Author Topic: Orbital ATK OmegA (NGL) Rocket UPDATES/DISCUSSION - Thread 2  (Read 37225 times)

Offline Space Ghost 1962

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Omega is the last letter in the greek alphabet. Often this implies the last in a series. "I am the alpha and the omega, the beginning and the end".

Why do the upper stage nozzles appear to be underexpanded? Solids are poor on iSP, they need all the help they can get. And even RL-10's can support drop down nozzles.

The graphic suggests monolithic stages, but the first stage is too large for rail transport, so it must be segmented. Which requires assembly as part of the flow and readiness time, as well as a time limit on pad and in the VAB.

Where are the fairing dimensions? Are they similar the RUAG's? Are they RUAG?

Online Prettz

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Does "RL10C" imply these engines will not be the modernized RL10 variant AJR is working on?

Offline TrevorMonty

Does "RL10C" imply these engines will not be the modernized RL10 variant AJR is working on?
There is good shot of RL10C at 0:25 in video. Looks like a few 3D printed parts.
Expect price of RL10C be low $Ms. AJR have spent lot of money modernising it reducing build cost. Between Omega, Vulcan and odd SLS, AJR stand to sell 20-30 engines a year as all these LVs use 2-4 per US.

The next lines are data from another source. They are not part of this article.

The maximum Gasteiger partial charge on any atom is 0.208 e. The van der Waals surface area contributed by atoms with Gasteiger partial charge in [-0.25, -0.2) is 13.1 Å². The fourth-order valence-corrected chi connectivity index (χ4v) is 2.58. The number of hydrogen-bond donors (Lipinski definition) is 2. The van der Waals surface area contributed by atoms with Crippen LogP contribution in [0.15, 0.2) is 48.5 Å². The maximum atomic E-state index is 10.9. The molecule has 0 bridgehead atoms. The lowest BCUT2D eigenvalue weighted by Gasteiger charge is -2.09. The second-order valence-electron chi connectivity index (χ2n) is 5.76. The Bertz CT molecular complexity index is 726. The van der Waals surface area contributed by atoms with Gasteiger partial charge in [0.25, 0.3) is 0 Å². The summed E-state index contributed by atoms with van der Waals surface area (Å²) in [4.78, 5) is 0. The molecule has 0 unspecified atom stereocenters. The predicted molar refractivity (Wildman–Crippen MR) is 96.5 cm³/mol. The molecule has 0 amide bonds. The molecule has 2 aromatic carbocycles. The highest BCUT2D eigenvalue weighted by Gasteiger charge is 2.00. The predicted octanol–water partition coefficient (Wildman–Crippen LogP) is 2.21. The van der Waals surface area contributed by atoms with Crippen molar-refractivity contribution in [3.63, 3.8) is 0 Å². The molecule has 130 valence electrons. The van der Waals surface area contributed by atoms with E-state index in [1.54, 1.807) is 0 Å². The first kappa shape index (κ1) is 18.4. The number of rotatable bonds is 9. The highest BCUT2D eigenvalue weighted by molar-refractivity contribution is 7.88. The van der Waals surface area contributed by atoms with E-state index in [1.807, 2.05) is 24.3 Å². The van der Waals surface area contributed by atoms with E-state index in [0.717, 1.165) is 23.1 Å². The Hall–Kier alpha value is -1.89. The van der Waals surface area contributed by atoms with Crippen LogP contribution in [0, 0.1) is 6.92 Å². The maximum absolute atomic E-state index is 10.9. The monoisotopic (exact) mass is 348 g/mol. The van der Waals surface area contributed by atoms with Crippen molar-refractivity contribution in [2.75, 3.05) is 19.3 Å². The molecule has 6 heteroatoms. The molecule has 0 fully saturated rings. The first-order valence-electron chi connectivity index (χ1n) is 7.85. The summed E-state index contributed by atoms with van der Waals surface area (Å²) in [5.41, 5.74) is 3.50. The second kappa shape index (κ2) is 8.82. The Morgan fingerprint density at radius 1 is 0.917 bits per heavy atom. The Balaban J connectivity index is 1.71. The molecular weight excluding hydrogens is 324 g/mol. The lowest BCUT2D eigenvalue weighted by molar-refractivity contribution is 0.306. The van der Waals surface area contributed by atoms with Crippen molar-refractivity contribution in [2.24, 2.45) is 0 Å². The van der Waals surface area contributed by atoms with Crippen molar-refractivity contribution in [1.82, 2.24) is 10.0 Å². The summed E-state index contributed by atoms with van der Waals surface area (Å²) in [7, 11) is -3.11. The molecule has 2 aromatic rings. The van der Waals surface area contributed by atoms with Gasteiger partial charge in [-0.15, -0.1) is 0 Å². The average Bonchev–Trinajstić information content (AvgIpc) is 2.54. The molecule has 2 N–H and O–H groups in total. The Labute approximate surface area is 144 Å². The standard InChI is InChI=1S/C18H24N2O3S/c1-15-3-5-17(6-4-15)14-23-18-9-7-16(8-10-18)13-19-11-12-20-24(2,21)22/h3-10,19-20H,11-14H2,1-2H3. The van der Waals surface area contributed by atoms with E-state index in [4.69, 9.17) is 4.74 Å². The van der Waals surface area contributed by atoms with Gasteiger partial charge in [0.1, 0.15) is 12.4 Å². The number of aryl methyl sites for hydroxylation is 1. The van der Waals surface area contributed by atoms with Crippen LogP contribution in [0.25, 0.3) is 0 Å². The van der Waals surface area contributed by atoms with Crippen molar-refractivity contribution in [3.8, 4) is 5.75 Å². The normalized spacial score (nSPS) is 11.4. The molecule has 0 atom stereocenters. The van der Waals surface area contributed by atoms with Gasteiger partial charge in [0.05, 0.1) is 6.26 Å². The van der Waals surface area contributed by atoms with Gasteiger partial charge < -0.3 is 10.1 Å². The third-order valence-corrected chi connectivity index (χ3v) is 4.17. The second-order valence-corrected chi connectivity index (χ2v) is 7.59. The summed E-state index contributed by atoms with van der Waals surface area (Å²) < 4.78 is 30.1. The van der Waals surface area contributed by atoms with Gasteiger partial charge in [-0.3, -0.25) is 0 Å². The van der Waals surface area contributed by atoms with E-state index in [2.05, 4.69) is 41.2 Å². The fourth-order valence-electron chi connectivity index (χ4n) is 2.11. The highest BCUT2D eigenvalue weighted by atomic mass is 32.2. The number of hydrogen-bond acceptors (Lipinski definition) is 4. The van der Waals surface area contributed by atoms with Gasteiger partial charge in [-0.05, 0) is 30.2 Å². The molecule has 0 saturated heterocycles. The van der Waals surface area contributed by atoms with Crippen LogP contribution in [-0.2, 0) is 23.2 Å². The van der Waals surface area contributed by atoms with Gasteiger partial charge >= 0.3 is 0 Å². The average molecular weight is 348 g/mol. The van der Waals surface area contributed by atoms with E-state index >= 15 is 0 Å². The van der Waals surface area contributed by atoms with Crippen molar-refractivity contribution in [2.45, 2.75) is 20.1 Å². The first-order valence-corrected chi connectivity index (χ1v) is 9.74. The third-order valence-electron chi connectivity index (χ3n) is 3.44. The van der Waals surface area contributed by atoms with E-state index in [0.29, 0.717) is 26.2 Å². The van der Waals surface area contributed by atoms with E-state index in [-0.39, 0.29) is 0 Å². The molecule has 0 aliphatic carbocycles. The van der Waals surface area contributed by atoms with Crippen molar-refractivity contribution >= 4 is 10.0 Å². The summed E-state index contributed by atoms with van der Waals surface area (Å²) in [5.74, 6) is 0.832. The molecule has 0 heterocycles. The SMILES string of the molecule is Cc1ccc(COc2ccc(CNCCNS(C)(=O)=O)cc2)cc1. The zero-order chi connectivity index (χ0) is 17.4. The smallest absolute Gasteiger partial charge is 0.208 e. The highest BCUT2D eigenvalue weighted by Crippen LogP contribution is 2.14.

At 7800kg direct to GEO the heavy is a powerful LV, if its US can last a few days it would be capable of delivering significant payloads eg fully loaded Cygnus direct to lunar orbits. Given latest announcements about SLS 1A and 1B trades, NASA may need commercial HLVs like this to deliver LOP-G modules.
« Last Edit: 04/17/2018 05:28 am by TrevorMonty »

Offline GWH

AJR calls the variant for Omega the RL10C-5-1, and that it has a 3D printed injector assembly. It's a derivative of the RL10-C1 but no specs are given.
http://www.rocket.com/article/rl10-selected-omega%E2%84%A2-rocket


Offline envy887

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Omega is the last letter in the greek alphabet. Often this implies the last in a series. "I am the alpha and the omega, the beginning and the end".

Why do the upper stage nozzles appear to be underexpanded? Solids are poor on iSP, they need all the help they can get. And even RL-10's can support drop down nozzles.

The graphic suggests monolithic stages, but the first stage is too large for rail transport, so it must be segmented. Which requires assembly as part of the flow and readiness time, as well as a time limit on pad and in the VAB.

Where are the fairing dimensions? Are they similar the RUAG's? Are they RUAG?

ATK is making the fairing themselves.

Offline Kabloona

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The graphic suggests monolithic stages, but the first stage is too large for rail transport, so it must be segmented. Which requires assembly as part of the flow and readiness time, as well as a time limit on pad and in the VAB.


According to this earlier SFN report, Stage 1 is indeed segmented. The graphic is poor, but it does seem to show vague joint lines at intervals equal to the length of Stage 2, which is one segment long.

https://spaceflightnow.com/2016/05/27/details-of-orbital-atks-proposed-heavy-launcher-revealed/

(Obviously written before OATK opted for RL-10 vs. BE-3U, but the details of the solids seem current).

Ed Kyle has put some estimated numbers on the SRM segments here, for reference:

http://www.spacelaunchreport.com/ngl.html
« Last Edit: 04/17/2018 02:19 pm by Kabloona »

Offline rcoppola